The coup in Bolivia: five lessons

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A new sociopolitical figure: military coup d'état "by omission"

By Atilio A. Boron*

The Bolivian tragedy eloquently teaches several lessons that our peoples and popular social and political forces must learn and engrave in their consciences forever.

Here a brief enumeration, at the time of events, and as a prelude to a more detailed treatment in the future.

First: no matter how exemplary the economy is managed as Evo's government did, whether growth, redistribution, the flow of investments are guaranteed and all macro and microeconomic indicators are improved, the right and imperialism will never accept a government that does not put itself at the service of your interests.

Second: it is necessary to study the manuals published by various US agencies and their spokespersons disguised as academics or journalists in order to be able to perceive the signs of the offensive in time. These writings invariably emphasize the need to destroy the reputation of the popular leader, which in specialized jargon is called “reputation murder”, qualifying him as a thief, corrupt, dictator or ignorant.

This is the task entrusted to social communicators, self-proclaimed “independent journalists”, who, in favor of their almost monopoly control of the media, pierce the population's brain with such defamations, accompanied, in the case at hand, by hate messages directed against native peoples and the poor in general.

Third: once the above has been accomplished, the time has come for the political leadership and economic elites, demanding “a change”, demanding the overthrow of Evo’s “dictatorship” who, as the unpresentable Vargas Llosa wrote a few days ago, is a “demagogue who wants to immortalize into power”.

I suppose you'll be toasting champagne in Madrid as you see images of fascist hordes looting, burning, chaining journalists to a pole, shaving a mayor's head and painting it red, and destroying the minutes of the last election to carry out Don's order. Mario and free Bolivia from an evil demagogue.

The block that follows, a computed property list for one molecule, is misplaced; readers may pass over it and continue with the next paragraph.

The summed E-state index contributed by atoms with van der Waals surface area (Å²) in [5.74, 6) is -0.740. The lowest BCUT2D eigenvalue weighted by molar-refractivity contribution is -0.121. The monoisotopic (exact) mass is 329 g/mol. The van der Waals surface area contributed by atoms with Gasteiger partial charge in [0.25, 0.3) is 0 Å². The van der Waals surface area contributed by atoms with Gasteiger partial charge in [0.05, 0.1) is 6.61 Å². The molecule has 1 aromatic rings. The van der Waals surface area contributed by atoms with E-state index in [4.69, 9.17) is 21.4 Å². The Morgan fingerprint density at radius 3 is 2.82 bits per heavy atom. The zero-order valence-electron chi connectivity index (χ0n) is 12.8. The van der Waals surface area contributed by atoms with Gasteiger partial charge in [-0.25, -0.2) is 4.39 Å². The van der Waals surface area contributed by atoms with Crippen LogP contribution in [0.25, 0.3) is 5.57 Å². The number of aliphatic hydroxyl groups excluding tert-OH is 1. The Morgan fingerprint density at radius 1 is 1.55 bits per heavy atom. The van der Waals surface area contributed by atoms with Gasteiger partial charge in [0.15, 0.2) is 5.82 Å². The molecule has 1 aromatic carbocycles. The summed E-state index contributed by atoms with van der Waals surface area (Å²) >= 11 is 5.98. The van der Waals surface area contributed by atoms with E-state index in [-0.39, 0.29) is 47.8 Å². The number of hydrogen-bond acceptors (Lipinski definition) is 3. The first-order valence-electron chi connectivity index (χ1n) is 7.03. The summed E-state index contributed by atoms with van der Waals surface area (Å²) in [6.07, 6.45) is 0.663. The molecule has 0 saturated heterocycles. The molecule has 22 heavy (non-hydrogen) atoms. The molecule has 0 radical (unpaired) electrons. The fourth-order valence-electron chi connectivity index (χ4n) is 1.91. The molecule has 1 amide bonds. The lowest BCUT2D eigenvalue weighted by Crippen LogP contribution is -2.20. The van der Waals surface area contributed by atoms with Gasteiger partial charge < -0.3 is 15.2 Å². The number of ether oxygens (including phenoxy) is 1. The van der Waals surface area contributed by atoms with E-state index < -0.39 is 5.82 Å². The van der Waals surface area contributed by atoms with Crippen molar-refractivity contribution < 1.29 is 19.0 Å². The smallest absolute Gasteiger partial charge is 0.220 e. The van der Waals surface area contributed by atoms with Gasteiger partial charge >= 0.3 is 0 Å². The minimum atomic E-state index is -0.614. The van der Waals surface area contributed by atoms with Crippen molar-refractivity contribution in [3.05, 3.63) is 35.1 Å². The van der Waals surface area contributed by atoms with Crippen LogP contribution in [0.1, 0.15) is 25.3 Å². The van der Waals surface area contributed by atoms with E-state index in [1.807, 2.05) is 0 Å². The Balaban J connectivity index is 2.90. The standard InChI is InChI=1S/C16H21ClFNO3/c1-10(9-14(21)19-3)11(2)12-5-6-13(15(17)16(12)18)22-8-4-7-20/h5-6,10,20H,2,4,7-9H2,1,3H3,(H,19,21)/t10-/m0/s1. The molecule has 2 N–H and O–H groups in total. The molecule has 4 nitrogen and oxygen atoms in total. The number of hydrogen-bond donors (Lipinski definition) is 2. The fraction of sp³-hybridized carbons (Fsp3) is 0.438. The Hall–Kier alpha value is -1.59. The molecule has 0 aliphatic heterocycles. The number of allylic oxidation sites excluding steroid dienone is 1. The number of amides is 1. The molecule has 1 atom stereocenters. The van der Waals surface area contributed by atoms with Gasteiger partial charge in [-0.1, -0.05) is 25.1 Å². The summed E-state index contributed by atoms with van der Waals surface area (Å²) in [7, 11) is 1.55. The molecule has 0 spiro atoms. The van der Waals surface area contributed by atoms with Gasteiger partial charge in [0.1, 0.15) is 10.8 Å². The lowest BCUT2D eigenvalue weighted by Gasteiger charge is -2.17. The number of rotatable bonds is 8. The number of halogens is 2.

I mention his case because he was and is the immoral standard-bearer of this vile attack, of this limitless betrayal that crucifies popular leaders, destroys a democracy and installs a reign of terror in charge of bands of traffickers hired to punish a worthy people who had the audacity to want to be free.

Fourth: enter the “security forces”. In this case we are talking about institutions controlled by numerous agencies, military and civilian, of the US government. These train them, arm them, do joint exercises and educate them politically.

I had the opportunity to prove it when, at Evo's invitation, I inaugurated a course on “Anti-imperialism” for senior officers of the three branches. On that occasion, I was embarrassed by the degree of penetration of the most reactionary North American catchphrases inherited from the Cold War era and by the frank irritation caused by the fact that an indigenous person was president of his country.

What these "security forces" did was to withdraw from the scene and leave the field free for the uncontrolled action of the fascist hordes - like those who acted in Ukraine, Libya, Iraq and Syria to overthrow, or try to do so in this last case, uncomfortable leaders for the empire – and, in this way, intimidate the population, the militancy and the government figures themselves. In other words, a new sociopolitical figure: a military coup “by omission”, letting reactionary gangs, recruited and financed by the right, impose their law. Since terror reigns and in the face of the government's lack of defense, the outcome was inevitable.

Fifth: security and public order should never have been entrusted in Bolivia to institutions such as the police and the army, colonized by imperialism and its lackeys of the indigenous right. When the offensive against Evo was launched, a policy of appeasement and of not responding to the provocations of the fascists was chosen. This served to encourage them and double the bet: first, demand the election; then fraud and new elections; then elections, but without Evo (as in Brazil, without Lula); later, Evo's resignation; finally, given his reluctance to accept blackmail, sow terror with the complicity of police and military and force Evo to resign. By manual, everything by manual. Will we learn these lessons?

*Atilio Borón is professor of political science at the University of Buenos Aires.

Translation:Fernando Lima das Neves

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